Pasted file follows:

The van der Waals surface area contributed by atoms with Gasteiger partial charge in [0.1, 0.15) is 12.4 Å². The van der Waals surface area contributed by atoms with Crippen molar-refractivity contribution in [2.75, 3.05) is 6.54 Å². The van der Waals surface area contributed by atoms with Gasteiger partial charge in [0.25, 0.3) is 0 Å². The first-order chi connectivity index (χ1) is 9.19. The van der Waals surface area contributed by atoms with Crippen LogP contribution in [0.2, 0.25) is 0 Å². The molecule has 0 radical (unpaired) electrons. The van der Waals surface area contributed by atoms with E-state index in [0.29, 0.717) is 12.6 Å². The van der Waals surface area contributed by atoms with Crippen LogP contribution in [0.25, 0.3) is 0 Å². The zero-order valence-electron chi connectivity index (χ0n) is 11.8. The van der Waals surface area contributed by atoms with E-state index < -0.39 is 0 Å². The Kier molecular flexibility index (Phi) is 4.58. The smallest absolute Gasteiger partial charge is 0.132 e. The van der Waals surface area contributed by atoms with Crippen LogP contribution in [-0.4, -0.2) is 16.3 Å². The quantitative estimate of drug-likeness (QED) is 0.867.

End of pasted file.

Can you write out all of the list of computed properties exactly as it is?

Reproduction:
The van der Waals surface area contributed by atoms with Gasteiger partial charge in [0.1, 0.15) is 12.4 Å². The van der Waals surface area contributed by atoms with Crippen molar-refractivity contribution in [2.75, 3.05) is 6.54 Å². The van der Waals surface area contributed by atoms with Gasteiger partial charge in [0.25, 0.3) is 0 Å². The first-order chi connectivity index (χ1) is 9.19. The van der Waals surface area contributed by atoms with Crippen LogP contribution in [0.2, 0.25) is 0 Å². The molecule has 0 radical (unpaired) electrons. The van der Waals surface area contributed by atoms with E-state index in [0.29, 0.717) is 12.6 Å². The van der Waals surface area contributed by atoms with Crippen LogP contribution in [0.25, 0.3) is 0 Å². The zero-order valence-electron chi connectivity index (χ0n) is 11.8. The van der Waals surface area contributed by atoms with E-state index < -0.39 is 0 Å². The Kier molecular flexibility index (Phi) is 4.58. The smallest absolute Gasteiger partial charge is 0.132 e. The van der Waals surface area contributed by atoms with Crippen LogP contribution in [-0.4, -0.2) is 16.3 Å². The quantitative estimate of drug-likeness (QED) is 0.867.